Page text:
I've actually turned to nonfat Greek yogurt (which has WAY more protein in it), and I've done my own flavoring in it. I made tzatziki and my own vanilla yogurt with real vanilla and splenda. It works well. I've also added chocolate milk mix to it and thoroughly enjoyed that. I'm liking the whole "add things to plain" process. :)

          2. d
            dct RE: Morganna Aug 5, 2008 02:25 PM

            There is a South African jerky called biltong, which can be cured to a soft or hard stage. It's usually sliced as opposed to a stick, so it can be easier to chew. Other cured meats that might work as well including air dried beef (Weaver's is a US brand in good delis, Italian dried beef is called bresaola, Germans have bunderfleisch) prosciutto, speck or other dried ham products, salami, etc.

            Hard-boiled eggs are nice and portable.

            What about some hard cheese, like parmesean or aged gouda?

            I've seen recipes for cheese biscotti or cheese crackers. You can also simply fry up grated cheese in a nonstick skillet or bake it on a silpat, let cool completely and you have really tasty cheese wafers.

            4 Replies
            1. re: dct
              Morganna RE: dct Aug 6, 2008 05:46 AM

              I'm looking at some recipes for biltong and it looks an awful lot like jerky. Though the sites I'm looking at emphatically state it's not jerky. Can you describe for me how it is different from jerky? :)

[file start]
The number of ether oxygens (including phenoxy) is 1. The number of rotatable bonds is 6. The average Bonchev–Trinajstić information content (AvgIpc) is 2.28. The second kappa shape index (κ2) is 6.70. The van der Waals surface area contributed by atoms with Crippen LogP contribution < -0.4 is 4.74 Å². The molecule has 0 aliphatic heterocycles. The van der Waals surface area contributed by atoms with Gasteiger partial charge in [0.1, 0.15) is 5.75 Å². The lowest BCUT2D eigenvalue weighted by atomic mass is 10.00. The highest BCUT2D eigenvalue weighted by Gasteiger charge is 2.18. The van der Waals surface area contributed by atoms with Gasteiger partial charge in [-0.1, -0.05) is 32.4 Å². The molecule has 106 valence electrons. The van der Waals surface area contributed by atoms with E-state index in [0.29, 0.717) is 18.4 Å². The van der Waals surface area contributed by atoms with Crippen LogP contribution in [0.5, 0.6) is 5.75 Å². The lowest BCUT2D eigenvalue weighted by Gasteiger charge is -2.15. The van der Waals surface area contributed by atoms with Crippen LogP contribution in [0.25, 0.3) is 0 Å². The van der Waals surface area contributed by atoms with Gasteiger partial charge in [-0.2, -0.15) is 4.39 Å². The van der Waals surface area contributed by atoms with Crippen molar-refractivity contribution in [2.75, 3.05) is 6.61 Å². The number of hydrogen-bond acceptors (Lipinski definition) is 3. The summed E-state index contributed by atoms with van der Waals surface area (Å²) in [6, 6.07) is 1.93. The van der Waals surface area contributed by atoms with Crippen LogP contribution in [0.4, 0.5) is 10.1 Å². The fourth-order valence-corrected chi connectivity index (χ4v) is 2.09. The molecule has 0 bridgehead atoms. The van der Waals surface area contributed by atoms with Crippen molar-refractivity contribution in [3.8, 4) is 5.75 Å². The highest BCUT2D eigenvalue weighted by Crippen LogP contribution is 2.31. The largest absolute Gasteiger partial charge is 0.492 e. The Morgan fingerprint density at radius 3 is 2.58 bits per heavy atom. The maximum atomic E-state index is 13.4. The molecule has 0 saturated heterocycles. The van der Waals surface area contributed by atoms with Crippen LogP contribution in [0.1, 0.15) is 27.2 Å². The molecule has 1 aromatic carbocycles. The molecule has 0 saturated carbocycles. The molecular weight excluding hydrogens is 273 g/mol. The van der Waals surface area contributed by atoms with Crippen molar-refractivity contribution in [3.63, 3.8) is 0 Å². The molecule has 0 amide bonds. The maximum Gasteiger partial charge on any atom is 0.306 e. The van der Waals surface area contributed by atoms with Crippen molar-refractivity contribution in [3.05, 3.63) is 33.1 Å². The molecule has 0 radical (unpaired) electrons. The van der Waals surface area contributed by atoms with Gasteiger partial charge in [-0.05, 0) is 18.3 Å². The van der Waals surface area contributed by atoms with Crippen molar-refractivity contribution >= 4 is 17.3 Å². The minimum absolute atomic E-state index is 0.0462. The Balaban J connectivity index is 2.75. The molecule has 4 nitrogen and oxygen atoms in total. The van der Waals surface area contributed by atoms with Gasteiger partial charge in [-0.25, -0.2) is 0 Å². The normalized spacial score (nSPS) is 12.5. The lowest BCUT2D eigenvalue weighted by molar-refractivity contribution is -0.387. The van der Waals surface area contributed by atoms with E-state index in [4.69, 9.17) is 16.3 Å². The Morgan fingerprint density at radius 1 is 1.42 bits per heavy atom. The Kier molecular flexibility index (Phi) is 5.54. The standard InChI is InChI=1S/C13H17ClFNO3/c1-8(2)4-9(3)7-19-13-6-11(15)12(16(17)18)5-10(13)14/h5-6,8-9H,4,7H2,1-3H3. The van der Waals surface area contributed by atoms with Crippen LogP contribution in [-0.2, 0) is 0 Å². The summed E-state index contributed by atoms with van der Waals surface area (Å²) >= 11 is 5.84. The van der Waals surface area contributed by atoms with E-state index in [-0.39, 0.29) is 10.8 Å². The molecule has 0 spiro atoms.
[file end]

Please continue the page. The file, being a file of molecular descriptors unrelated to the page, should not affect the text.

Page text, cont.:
1. re: Morganna
                dct RE: Morganna Aug 6, 2008 09:21 AM

                hmm..I'm not sure why you wouldn't call it jerky-like, at least. Like jerky it's cured and then air dried. Maybe it's a nationalism thing.

                Anyway--when I lived in South Africa you could buy it a lot of places, though people made their own. The style I had most frequently was sliced about an eight of an inch thick--it was suppler than American jerky, but still shelf stable. The texture was more like really thick fruit leather. You could eat it by the piece or make a sandwich out of it with a roll and butter.

                The spicing is different than American jerky. It's not smoky, maybe a bit fruity, with warm spices like pepper and ginger.

                1. re: dct
                  Morganna RE: dct Aug 6, 2008 09:58 AM

                  Ok, thanks. I'm gonna try making thicker strips this weekend. I'll cut up some eye round ('cos it's lean) and maybe some pork tenderloin, and I'm gonna put a rub on it, then smoke it, then air dry it and see what I get. :)

                2. re: Morganna
                  sebbo RE: Morganna Oct 28, 2010 03:19 PM